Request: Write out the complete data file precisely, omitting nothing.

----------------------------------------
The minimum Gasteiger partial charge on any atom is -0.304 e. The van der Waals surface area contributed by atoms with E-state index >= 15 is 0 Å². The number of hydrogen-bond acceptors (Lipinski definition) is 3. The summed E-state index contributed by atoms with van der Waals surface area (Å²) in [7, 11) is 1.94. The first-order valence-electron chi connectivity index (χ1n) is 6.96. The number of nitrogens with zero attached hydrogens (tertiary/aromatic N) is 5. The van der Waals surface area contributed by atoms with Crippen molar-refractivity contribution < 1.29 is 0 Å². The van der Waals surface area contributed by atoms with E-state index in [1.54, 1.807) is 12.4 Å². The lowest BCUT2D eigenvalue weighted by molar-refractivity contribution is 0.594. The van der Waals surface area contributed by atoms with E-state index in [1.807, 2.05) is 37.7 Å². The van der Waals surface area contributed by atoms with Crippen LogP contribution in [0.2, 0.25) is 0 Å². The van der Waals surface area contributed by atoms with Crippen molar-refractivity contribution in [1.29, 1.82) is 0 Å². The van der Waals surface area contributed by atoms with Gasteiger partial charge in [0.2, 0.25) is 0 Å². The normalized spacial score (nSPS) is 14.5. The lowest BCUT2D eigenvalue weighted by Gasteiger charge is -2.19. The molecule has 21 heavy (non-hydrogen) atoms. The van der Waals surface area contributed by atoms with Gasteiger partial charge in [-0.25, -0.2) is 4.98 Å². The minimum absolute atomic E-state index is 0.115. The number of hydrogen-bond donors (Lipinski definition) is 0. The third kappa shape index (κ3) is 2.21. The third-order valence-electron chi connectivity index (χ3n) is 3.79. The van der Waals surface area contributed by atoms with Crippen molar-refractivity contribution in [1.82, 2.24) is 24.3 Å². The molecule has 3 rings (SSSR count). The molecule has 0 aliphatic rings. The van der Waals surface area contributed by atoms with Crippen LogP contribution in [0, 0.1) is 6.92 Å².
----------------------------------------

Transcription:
The minimum Gasteiger partial charge on any atom is -0.304 e. The van der Waals surface area contributed by atoms with E-state index >= 15 is 0 Å². The number of hydrogen-bond acceptors (Lipinski definition) is 3. The summed E-state index contributed by atoms with van der Waals surface area (Å²) in [7, 11) is 1.94. The first-order valence-electron chi connectivity index (χ1n) is 6.96. The number of nitrogens with zero attached hydrogens (tertiary/aromatic N) is 5. The van der Waals surface area contributed by atoms with Crippen molar-refractivity contribution < 1.29 is 0 Å². The van der Waals surface area contributed by atoms with E-state index in [1.54, 1.807) is 12.4 Å². The lowest BCUT2D eigenvalue weighted by molar-refractivity contribution is 0.594. The van der Waals surface area contributed by atoms with E-state index in [1.807, 2.05) is 37.7 Å². The van der Waals surface area contributed by atoms with Crippen LogP contribution in [0.2, 0.25) is 0 Å². The van der Waals surface area contributed by atoms with Crippen molar-refractivity contribution in [1.29, 1.82) is 0 Å². The van der Waals surface area contributed by atoms with Gasteiger partial charge in [0.2, 0.25) is 0 Å². The normalized spacial score (nSPS) is 14.5. The lowest BCUT2D eigenvalue weighted by Gasteiger charge is -2.19. The molecule has 21 heavy (non-hydrogen) atoms. The van der Waals surface area contributed by atoms with Gasteiger partial charge in [-0.25, -0.2) is 4.98 Å². The minimum absolute atomic E-state index is 0.115. The number of hydrogen-bond donors (Lipinski definition) is 0. The third kappa shape index (κ3) is 2.21. The third-order valence-electron chi connectivity index (χ3n) is 3.79. The van der Waals surface area contributed by atoms with Crippen molar-refractivity contribution in [1.82, 2.24) is 24.3 Å². The molecule has 3 rings (SSSR count). The molecule has 0 aliphatic rings. The van der Waals surface area contributed by atoms with Crippen LogP contribution in [0, 0.1) is 6.92 Å².